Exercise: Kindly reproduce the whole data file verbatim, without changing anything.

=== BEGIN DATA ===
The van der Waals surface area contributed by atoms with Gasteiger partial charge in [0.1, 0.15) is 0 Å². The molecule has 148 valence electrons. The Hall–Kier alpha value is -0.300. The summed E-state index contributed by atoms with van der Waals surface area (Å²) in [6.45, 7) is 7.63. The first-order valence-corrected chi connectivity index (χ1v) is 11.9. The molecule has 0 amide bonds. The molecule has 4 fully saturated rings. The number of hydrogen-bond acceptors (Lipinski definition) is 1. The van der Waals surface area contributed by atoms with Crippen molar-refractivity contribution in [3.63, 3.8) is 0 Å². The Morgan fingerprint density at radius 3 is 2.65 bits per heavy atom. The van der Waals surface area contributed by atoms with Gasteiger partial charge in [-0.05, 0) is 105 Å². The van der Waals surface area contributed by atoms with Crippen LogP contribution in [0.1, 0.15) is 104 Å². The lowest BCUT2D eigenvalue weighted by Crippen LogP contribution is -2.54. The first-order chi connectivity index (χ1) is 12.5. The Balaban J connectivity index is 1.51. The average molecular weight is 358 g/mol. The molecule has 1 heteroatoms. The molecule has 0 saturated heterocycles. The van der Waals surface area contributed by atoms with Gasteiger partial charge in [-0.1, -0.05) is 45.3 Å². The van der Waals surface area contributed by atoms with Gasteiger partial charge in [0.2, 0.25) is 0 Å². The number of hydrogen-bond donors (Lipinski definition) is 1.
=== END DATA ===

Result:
The van der Waals surface area contributed by atoms with Gasteiger partial charge in [0.1, 0.15) is 0 Å². The molecule has 148 valence electrons. The Hall–Kier alpha value is -0.300. The summed E-state index contributed by atoms with van der Waals surface area (Å²) in [6.45, 7) is 7.63. The first-order valence-corrected chi connectivity index (χ1v) is 11.9. The molecule has 0 amide bonds. The molecule has 4 fully saturated rings. The number of hydrogen-bond acceptors (Lipinski definition) is 1. The van der Waals surface area contributed by atoms with Crippen molar-refractivity contribution in [3.63, 3.8) is 0 Å². The Morgan fingerprint density at radius 3 is 2.65 bits per heavy atom. The van der Waals surface area contributed by atoms with Gasteiger partial charge in [-0.05, 0) is 105 Å². The van der Waals surface area contributed by atoms with Crippen LogP contribution in [0.1, 0.15) is 104 Å². The lowest BCUT2D eigenvalue weighted by Crippen LogP contribution is -2.54. The first-order chi connectivity index (χ1) is 12.5. The Balaban J connectivity index is 1.51. The average molecular weight is 358 g/mol. The molecule has 1 heteroatoms. The molecule has 0 saturated heterocycles. The van der Waals surface area contributed by atoms with Gasteiger partial charge in [-0.1, -0.05) is 45.3 Å². The van der Waals surface area contributed by atoms with Gasteiger partial charge in [0.2, 0.25) is 0 Å². The number of hydrogen-bond donors (Lipinski definition) is 1.